With more than 400 flights, the airline that began as a small father-and-son operation in 1977 also operates the most departures locally. But those departures are going from 401 to 314 on Dec. 1.

The moves probably put off any immediate sale of Comair, one expert said.

Rumors have swirled about a potential sale for nearly a year and flared up once again last month when Delta sold sister regional subsidiary Atlantic Southeast Airlines to Utah-based SkyWest for $450 million. Delta bought Comair for $2.3 billion in January 2000.

"It doesn't mean that Comair will never be sold, it just mean it won't happen right now," said Helane Becker, airline analyst with New York-based The Benchmark Group. "They just have too much going on to be sold."

According to information filed by Comair with the U.S. Department of Transportation, Comair turned a $4.9 million operating profit on operating revenue of $310.6 million in the first quarter of 2005. But the airline had the second-highest costs per passenger among major regional carriers nationally.

Comair officials would not discuss those financial figures but said the operational cuts could lead to even higher costs per operation. That's because the moves decrease the amount of time Comair's planes can spend in the air by nearly an hour per day on average.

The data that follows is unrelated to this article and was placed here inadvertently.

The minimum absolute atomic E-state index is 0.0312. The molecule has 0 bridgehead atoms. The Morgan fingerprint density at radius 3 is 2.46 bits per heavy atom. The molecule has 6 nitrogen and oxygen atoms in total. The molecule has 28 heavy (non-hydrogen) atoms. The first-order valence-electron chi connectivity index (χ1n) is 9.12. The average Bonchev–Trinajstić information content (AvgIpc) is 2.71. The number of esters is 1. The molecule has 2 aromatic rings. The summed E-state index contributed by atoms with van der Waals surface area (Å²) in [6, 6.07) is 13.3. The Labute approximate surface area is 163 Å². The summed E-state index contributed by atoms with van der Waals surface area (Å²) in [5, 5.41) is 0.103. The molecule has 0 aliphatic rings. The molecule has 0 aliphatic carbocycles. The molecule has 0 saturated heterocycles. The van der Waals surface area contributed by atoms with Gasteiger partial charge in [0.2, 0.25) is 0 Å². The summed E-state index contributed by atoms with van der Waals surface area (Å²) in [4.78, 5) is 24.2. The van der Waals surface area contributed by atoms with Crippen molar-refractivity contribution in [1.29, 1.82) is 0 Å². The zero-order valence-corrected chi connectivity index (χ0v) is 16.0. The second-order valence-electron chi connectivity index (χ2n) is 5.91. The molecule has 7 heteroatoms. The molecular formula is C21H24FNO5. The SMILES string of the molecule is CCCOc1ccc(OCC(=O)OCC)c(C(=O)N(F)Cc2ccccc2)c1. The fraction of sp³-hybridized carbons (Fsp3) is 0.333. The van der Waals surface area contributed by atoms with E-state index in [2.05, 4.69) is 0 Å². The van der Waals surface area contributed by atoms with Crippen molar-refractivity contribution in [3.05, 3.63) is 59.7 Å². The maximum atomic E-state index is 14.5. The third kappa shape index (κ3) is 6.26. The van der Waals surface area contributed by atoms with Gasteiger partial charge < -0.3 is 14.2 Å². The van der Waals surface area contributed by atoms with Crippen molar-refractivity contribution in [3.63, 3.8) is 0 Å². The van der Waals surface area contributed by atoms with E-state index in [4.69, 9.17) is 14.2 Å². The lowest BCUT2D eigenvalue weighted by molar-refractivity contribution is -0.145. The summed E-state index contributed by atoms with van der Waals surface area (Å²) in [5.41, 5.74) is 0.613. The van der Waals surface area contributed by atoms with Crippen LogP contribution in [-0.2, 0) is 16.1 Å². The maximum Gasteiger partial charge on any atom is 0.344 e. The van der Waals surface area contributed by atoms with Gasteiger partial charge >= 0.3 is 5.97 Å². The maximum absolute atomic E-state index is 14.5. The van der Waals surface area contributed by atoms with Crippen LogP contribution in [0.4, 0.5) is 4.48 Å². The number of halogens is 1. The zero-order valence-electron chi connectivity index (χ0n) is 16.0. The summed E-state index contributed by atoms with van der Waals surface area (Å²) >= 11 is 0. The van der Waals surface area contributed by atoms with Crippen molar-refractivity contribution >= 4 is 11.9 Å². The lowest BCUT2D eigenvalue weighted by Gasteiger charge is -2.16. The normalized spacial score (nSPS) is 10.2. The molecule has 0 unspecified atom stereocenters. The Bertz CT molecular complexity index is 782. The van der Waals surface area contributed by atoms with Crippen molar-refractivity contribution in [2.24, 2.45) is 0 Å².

"When you apply that across our entire fleet, essentially that puts pressure on our costs," spokesman Nick Miller said.

He said that includes labor costs. Earlier this year, Comair won concessions from its 1,900-member pilot union, which agreed to a pay freeze. In addition, the 1,000-member flight attendant union agreed to a lower pay scale for new hires.

But those are tied to growth targets for both increased jobs and number of planes.

"We'll have to address that, and we'll have to be very up front about the seriousness of the challenges we face," said Miller. "We have to continually look at every area of the company to achieve those cost savings."

But J.C. Lawson III, chairman of the Comair pilot union, said he has not been officially approached about more concessions. He also said the agreement included a no-furlough clause. In addition, the amended contract calls for the reinstatement of scheduled raises if the growth figures are not met.

"But I would say that the mood (at the company is) not somber," said Lawson, whose union is a local branch of the Air Line Pilots Association. "You would've had to have been in a hole someplace not to know that there are problems. We're going to have to figure out how to deal with them. So the mood is not upbeat, but certainly it's not like this is the end. It could have been way worse."

Representatives with the flight attendant union - a branch of the International Brotherhood of Teamsters - did not return calls seeking comment.

E-mail [email protected]

no pilot furloughs, at least until BK. Gotta love that LOA.